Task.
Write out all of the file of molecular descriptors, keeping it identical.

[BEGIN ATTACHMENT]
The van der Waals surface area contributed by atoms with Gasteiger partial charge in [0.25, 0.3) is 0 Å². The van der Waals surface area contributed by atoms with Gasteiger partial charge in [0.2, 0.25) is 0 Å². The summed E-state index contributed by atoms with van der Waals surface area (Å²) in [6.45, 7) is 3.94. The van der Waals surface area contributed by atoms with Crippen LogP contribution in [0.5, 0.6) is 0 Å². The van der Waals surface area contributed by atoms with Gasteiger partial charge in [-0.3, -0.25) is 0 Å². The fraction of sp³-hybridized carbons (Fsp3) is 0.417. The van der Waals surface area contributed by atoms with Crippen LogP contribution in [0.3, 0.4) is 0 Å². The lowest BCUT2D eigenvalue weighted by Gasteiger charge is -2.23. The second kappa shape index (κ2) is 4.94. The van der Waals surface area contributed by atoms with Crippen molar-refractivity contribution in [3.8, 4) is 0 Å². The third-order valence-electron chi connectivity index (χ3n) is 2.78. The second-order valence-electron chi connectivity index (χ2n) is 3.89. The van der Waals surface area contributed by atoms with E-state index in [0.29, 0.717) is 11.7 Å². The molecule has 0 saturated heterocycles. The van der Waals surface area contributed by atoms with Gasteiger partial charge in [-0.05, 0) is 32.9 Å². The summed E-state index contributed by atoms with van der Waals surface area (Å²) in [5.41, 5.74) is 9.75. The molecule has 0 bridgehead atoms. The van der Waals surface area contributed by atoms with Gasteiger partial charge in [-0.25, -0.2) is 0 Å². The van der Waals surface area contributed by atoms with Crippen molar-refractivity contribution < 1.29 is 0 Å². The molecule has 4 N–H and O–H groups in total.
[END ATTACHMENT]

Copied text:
The van der Waals surface area contributed by atoms with Gasteiger partial charge in [0.25, 0.3) is 0 Å². The van der Waals surface area contributed by atoms with Gasteiger partial charge in [0.2, 0.25) is 0 Å². The summed E-state index contributed by atoms with van der Waals surface area (Å²) in [6.45, 7) is 3.94. The van der Waals surface area contributed by atoms with Crippen LogP contribution in [0.5, 0.6) is 0 Å². The van der Waals surface area contributed by atoms with Gasteiger partial charge in [-0.3, -0.25) is 0 Å². The fraction of sp³-hybridized carbons (Fsp3) is 0.417. The van der Waals surface area contributed by atoms with Crippen LogP contribution in [0.3, 0.4) is 0 Å². The lowest BCUT2D eigenvalue weighted by Gasteiger charge is -2.23. The second kappa shape index (κ2) is 4.94. The van der Waals surface area contributed by atoms with Crippen molar-refractivity contribution in [3.8, 4) is 0 Å². The third-order valence-electron chi connectivity index (χ3n) is 2.78. The second-order valence-electron chi connectivity index (χ2n) is 3.89. The van der Waals surface area contributed by atoms with E-state index in [0.29, 0.717) is 11.7 Å². The molecule has 0 saturated heterocycles. The van der Waals surface area contributed by atoms with Gasteiger partial charge in [-0.05, 0) is 32.9 Å². The summed E-state index contributed by atoms with van der Waals surface area (Å²) in [5.41, 5.74) is 9.75. The molecule has 0 bridgehead atoms. The van der Waals surface area contributed by atoms with Gasteiger partial charge in [-0.25, -0.2) is 0 Å². The van der Waals surface area contributed by atoms with Crippen molar-refractivity contribution < 1.29 is 0 Å². The molecule has 4 N–H and O–H groups in total.